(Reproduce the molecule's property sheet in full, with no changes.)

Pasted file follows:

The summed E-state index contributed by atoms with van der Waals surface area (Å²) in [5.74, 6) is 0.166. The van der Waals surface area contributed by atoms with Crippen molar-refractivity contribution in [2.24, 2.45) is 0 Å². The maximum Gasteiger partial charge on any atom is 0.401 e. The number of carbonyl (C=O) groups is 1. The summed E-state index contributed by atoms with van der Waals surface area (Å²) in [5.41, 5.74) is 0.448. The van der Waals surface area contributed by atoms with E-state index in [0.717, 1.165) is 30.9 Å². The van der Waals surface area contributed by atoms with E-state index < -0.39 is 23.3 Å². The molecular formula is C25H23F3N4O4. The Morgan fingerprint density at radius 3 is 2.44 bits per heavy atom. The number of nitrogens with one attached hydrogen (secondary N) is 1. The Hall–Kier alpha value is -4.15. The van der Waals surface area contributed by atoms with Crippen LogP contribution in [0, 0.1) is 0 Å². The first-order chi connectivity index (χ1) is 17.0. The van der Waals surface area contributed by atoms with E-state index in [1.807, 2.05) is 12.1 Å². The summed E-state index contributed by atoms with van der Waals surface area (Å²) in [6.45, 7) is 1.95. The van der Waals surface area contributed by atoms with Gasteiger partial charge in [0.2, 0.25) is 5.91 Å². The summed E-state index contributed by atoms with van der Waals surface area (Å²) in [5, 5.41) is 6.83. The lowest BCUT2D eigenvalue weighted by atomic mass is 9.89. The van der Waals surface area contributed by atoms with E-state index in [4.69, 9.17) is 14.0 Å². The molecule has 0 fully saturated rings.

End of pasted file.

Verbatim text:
The summed E-state index contributed by atoms with van der Waals surface area (Å²) in [5.74, 6) is 0.166. The van der Waals surface area contributed by atoms with Crippen molar-refractivity contribution in [2.24, 2.45) is 0 Å². The maximum Gasteiger partial charge on any atom is 0.401 e. The number of carbonyl (C=O) groups is 1. The summed E-state index contributed by atoms with van der Waals surface area (Å²) in [5.41, 5.74) is 0.448. The van der Waals surface area contributed by atoms with E-state index in [0.717, 1.165) is 30.9 Å². The van der Waals surface area contributed by atoms with E-state index < -0.39 is 23.3 Å². The molecular formula is C25H23F3N4O4. The Morgan fingerprint density at radius 3 is 2.44 bits per heavy atom. The number of nitrogens with one attached hydrogen (secondary N) is 1. The Hall–Kier alpha value is -4.15. The van der Waals surface area contributed by atoms with Crippen LogP contribution in [0, 0.1) is 0 Å². The first-order chi connectivity index (χ1) is 17.0. The van der Waals surface area contributed by atoms with E-state index in [1.807, 2.05) is 12.1 Å². The summed E-state index contributed by atoms with van der Waals surface area (Å²) in [6.45, 7) is 1.95. The van der Waals surface area contributed by atoms with Gasteiger partial charge in [0.2, 0.25) is 5.91 Å². The summed E-state index contributed by atoms with van der Waals surface area (Å²) in [5, 5.41) is 6.83. The lowest BCUT2D eigenvalue weighted by atomic mass is 9.89. The van der Waals surface area contributed by atoms with E-state index in [4.69, 9.17) is 14.0 Å². The molecule has 0 fully saturated rings.